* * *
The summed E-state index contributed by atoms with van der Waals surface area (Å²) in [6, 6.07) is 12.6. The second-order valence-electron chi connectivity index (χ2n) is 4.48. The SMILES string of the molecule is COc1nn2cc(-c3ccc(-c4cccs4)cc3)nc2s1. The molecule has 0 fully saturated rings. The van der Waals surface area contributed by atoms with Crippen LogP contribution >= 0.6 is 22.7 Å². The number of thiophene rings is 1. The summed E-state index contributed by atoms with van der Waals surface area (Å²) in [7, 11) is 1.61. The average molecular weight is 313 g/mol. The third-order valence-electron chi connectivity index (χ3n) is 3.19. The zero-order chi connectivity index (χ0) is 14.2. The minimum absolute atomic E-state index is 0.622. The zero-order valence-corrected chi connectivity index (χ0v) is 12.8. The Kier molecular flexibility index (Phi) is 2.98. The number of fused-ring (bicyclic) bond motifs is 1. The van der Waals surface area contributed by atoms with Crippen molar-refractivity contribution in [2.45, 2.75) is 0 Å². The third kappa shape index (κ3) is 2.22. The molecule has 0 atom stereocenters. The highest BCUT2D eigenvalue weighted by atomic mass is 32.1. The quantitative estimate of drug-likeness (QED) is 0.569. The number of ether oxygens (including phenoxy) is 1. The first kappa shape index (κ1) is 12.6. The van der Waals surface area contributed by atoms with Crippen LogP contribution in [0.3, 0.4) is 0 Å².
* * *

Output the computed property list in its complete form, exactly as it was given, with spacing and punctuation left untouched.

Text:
The summed E-state index contributed by atoms with van der Waals surface area (Å²) in [6, 6.07) is 12.6. The second-order valence-electron chi connectivity index (χ2n) is 4.48. The SMILES string of the molecule is COc1nn2cc(-c3ccc(-c4cccs4)cc3)nc2s1. The molecule has 0 fully saturated rings. The van der Waals surface area contributed by atoms with Crippen LogP contribution >= 0.6 is 22.7 Å². The number of thiophene rings is 1. The summed E-state index contributed by atoms with van der Waals surface area (Å²) in [7, 11) is 1.61. The average molecular weight is 313 g/mol. The third-order valence-electron chi connectivity index (χ3n) is 3.19. The zero-order chi connectivity index (χ0) is 14.2. The minimum absolute atomic E-state index is 0.622. The zero-order valence-corrected chi connectivity index (χ0v) is 12.8. The Kier molecular flexibility index (Phi) is 2.98. The number of fused-ring (bicyclic) bond motifs is 1. The van der Waals surface area contributed by atoms with Crippen molar-refractivity contribution in [2.45, 2.75) is 0 Å². The third kappa shape index (κ3) is 2.22. The molecule has 0 atom stereocenters. The highest BCUT2D eigenvalue weighted by atomic mass is 32.1. The quantitative estimate of drug-likeness (QED) is 0.569. The number of ether oxygens (including phenoxy) is 1. The first kappa shape index (κ1) is 12.6. The van der Waals surface area contributed by atoms with Crippen LogP contribution in [0.3, 0.4) is 0 Å².